Cast & Blast

It’s hard to break a tarpon fishing addiction

A tarpon goes “tail walking” across the water’s surface.
A tarpon goes “tail walking” across the water’s surface. Collins Doughtie

Did you know we have broken the all-time record for consecutive days over 90 degrees? As of today, that number stands at 57! But being an avid weather freak, on Wednesday I noticed the first faint hint of fall. The air was clear, the cloud formations were different and even though it was still hot, I decided to get on the water and chase one of my all-time favorite fish: the mighty tarpon.

Before you get all excited, thinking I am going to tell you some fabulous story about the one I caught, sadly I didn’t. But I sure saw a bunch.

Having spent a couple of years away from chasing tarpon, just seeing them has me trying to weasel my way out of work so I can give it another go. Simply put, tarpon fishing is addictive.

I started tarpon fishing when my daughter, Camden, was around 8 years old. Now in her early 30s, Camden would accompany me back then in my little 14-foot aluminum jon boat as I hit some tarpon hot spots in Mackey’s Creek. Back then, there were only a couple of people who fished for tarpon, with the most notable being Capt. Fuzzy Davis.

I remember sitting in the sweltering heat in that metal boat watching my rod tip, waiting on that telltale “thump” of a tarpon inhaling the bait. Carefully taking the rod out the rod holder so the fish didn’t feel any resistance, I would hold the rod tip high in the air and let the fish pull it down.

There is no doubt when a tarpon takes your bait. You can feel its weight as it moves off, and when the line comes taut, you set the hook as hard as you can. That is the moment when this huge, bright silver fish — often over 6 feet long — comes exploding out the water. It is one of the most awe-inspiring sights in the angling world.

Every tarpon has a different personality. Some jump 6 feet in the air doing a somersault, and you can hear their silver-dollar-size scales rattle. Others go skittering across the surface of the water using that massive tail, which leaves a wake similar to a boat going full speed. One tarpon I hooked in that little jon boat took my daughter and I on a Nantucket sleigh ride for a good 2 miles before I was able to subdue it.

As an air breather, this huge fish will rise to the surface right in front of the boat and take a huge gulp of air, and that one breath adds another 20 minutes of fighting. It’s unbelievable.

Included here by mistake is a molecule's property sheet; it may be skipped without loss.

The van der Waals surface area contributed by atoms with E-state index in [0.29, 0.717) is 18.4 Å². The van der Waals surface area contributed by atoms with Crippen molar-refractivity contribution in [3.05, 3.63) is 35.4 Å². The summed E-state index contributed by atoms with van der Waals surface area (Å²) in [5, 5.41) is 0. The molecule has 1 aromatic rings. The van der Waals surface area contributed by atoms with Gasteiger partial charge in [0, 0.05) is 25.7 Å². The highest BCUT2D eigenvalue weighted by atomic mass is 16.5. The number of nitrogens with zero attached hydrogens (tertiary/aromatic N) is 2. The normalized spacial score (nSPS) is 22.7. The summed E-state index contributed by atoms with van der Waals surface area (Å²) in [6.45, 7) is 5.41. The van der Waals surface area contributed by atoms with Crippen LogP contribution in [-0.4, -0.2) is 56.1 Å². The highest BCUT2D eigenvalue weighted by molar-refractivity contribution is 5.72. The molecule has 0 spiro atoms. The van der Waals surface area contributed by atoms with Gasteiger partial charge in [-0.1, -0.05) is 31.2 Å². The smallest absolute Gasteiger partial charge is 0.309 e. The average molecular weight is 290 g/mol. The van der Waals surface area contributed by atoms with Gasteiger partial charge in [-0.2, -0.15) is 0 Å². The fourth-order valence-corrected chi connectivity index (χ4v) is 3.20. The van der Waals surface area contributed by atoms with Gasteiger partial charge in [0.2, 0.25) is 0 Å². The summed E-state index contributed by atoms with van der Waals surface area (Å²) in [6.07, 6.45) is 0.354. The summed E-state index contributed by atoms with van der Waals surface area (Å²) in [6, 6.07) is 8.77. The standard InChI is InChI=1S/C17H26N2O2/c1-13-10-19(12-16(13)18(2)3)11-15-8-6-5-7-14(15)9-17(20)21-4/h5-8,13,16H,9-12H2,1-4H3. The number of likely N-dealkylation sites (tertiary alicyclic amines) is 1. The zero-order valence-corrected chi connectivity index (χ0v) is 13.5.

As the years passed, I got pretty darn good catching tarpon. I got to know their habits, when and where they would be and on what tide, and I chased them relentlessly. My best day was with my late friend, Warren Matthews. We were in Port Royal Sound and in a two-hour period we landed 13 tarpon. Actually, we stopped fishing for them because no one wanted to fight another one.

Tarpon will wear you out. They start the fight by jumping all over the ocean and then they dive deep where they seem to sit down there and sulk. It is during that sulking period that they can really put the hurt on you. Once my nephew, Byron Sewell, was fighting a big fish that was doing the sulking bit and then went straight down running along the length of the boat and literally lifted Byron’s feet right off the deck. I’ll leave it to your imagination as to where he had the rod butt situated. Ouch.

Tarpon can also be unpredictable. Once while standing at the stern chumming, I looked up and this 100-pound-plus tarpon was flying through the air right at me. I thought I was history, but luckily it ran head first into the back of the outboard. It hit it so hard it broke right through several layers of fiberglass on the engine cover.

Another one I had just hooked greyhounded across the water, made a 360-degree turn and landed right in the boat. The good Lord must have been watching out for me because it flopped back out of the boat. They are a handful and, unless you know what you are doing, they can put a hurt on you.

I have over 200 tarpon under my belt, yet having several roll on the surface not 10 feet from the boat the other day has me thinking of little else.

Who knows, maybe I’ll have a tarpon tale to tell next week. Or if I do sneak off and go, maybe I’ll have a tale about my pending divorce. I reckon life really is all about the choices we make.

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